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Monday, 21 February 2011
Page: 833

Ms BRODTMANN (7:50 PM) —I am pleased to rise tonight to speak against this motion by the member for Fadden because, text aside, this motion is not really about defence housing. It is a proxy debate. It is a base attempt by the opposition to play wedge politics and pit one section of the community against another. It is a continuation of the strategy we have seen from the coalition that has seen them propose stripping millions of dollars in funding to schools in Indonesia, which is against our national and economic security interests, against the future interests of thousands of Indonesian children and against the right thing to do.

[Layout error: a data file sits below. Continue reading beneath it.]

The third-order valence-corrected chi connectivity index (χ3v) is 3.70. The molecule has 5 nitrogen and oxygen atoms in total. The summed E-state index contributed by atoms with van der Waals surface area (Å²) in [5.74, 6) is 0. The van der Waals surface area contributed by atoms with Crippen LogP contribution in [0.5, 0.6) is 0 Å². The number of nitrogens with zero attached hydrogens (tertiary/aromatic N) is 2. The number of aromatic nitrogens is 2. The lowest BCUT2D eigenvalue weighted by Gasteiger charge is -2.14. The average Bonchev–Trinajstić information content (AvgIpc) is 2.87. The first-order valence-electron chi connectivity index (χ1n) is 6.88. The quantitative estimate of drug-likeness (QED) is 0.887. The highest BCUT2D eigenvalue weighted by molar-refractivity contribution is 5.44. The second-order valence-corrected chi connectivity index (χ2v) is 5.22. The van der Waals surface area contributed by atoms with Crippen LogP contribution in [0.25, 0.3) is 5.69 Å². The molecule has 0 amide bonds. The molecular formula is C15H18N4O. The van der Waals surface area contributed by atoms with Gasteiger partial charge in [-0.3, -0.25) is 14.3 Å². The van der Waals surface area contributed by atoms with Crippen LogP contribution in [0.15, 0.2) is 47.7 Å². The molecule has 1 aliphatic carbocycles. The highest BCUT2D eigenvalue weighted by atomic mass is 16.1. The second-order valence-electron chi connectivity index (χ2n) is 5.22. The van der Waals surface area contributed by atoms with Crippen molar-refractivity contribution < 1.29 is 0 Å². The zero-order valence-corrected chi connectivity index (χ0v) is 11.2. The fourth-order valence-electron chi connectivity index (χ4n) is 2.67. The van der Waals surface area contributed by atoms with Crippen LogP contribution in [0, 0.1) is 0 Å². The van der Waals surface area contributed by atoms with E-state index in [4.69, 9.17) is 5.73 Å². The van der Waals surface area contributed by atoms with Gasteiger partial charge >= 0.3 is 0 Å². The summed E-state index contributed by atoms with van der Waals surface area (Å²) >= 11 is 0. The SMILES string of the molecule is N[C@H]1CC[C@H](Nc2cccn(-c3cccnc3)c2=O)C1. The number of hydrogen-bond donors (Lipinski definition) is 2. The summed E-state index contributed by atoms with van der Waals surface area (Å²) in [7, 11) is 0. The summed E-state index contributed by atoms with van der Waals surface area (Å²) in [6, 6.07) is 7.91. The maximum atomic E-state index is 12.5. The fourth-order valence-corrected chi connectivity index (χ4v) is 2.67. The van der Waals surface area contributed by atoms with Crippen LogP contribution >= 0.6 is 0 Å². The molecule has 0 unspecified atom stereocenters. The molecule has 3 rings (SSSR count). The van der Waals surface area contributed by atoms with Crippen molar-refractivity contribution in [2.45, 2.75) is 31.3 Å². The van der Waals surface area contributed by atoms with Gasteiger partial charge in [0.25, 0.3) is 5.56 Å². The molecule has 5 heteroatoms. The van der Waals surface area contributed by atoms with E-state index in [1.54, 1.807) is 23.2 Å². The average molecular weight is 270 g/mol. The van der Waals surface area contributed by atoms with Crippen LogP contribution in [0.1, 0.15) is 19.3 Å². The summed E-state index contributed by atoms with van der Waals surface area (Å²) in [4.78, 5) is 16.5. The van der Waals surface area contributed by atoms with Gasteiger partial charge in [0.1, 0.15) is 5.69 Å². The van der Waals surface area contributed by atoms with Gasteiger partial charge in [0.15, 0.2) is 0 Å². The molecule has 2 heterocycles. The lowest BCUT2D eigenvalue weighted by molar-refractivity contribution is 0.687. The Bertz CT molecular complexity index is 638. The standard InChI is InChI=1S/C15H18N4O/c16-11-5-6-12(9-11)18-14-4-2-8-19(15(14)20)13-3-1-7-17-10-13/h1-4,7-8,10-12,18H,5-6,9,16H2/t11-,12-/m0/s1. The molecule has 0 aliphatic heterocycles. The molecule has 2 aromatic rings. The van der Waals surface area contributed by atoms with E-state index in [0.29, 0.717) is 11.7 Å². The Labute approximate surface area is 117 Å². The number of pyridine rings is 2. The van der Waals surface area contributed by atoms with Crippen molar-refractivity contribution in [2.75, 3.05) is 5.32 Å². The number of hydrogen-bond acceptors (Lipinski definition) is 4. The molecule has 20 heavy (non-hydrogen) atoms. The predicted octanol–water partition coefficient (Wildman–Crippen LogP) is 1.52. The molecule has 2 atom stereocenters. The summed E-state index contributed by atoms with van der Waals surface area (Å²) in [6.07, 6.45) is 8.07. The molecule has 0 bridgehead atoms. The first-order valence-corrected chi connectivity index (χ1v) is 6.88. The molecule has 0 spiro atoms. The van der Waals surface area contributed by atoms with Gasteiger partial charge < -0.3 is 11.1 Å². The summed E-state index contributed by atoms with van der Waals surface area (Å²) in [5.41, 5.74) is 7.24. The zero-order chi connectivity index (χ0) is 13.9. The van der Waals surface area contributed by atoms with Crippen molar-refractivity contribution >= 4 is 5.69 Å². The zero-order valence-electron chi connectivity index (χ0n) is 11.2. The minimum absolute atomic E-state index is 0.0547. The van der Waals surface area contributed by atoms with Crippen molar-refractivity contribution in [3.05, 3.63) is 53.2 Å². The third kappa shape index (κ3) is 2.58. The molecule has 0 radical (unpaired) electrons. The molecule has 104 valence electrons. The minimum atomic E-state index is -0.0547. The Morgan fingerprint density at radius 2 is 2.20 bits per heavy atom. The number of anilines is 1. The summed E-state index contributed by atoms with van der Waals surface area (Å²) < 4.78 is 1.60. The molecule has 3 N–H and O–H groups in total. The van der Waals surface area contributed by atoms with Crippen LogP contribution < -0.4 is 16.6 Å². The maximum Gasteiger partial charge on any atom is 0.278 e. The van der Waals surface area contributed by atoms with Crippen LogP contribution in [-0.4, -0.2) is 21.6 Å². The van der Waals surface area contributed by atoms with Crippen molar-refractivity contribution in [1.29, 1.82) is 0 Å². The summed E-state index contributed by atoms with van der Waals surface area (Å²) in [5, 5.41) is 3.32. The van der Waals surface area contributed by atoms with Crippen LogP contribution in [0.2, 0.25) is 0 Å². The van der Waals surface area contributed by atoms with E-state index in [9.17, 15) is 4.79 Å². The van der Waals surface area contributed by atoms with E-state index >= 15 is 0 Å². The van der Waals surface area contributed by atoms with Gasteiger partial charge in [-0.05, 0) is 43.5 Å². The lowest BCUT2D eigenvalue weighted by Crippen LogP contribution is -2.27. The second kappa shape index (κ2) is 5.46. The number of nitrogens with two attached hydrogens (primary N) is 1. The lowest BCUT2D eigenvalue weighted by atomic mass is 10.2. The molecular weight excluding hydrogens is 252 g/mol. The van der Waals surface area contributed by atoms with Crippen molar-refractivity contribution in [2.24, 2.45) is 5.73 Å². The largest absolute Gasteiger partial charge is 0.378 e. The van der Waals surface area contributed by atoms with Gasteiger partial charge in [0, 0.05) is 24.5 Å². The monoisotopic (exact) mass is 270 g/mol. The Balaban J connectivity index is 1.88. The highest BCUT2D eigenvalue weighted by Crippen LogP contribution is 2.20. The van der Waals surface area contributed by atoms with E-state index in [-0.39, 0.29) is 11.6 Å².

This short-sighted approach to foreign aid and defence policy is truly gobsmacking because it overlooks the fact that we are a wealthy nation. It overlooks the fact that, as a wealthy nation, we can support those in need in Australia and we can support those in need in our region. It also overlooks the fact that poverty breeds terrorism. And what is the best way of eliminating poverty and the cycle of disadvantage? It is education. Education is the great empowerer. It opens up opportunities like nothing else. It builds self-esteem and it provides choice—not that this message is particularly dear to the coalition’s heart given its track record in education when it was in government.

Mr Robert interjecting

Ms BRODTMANN —You are hurt by that comment because you know it is true and the fact that this government has made the biggest investment in education in this country ever.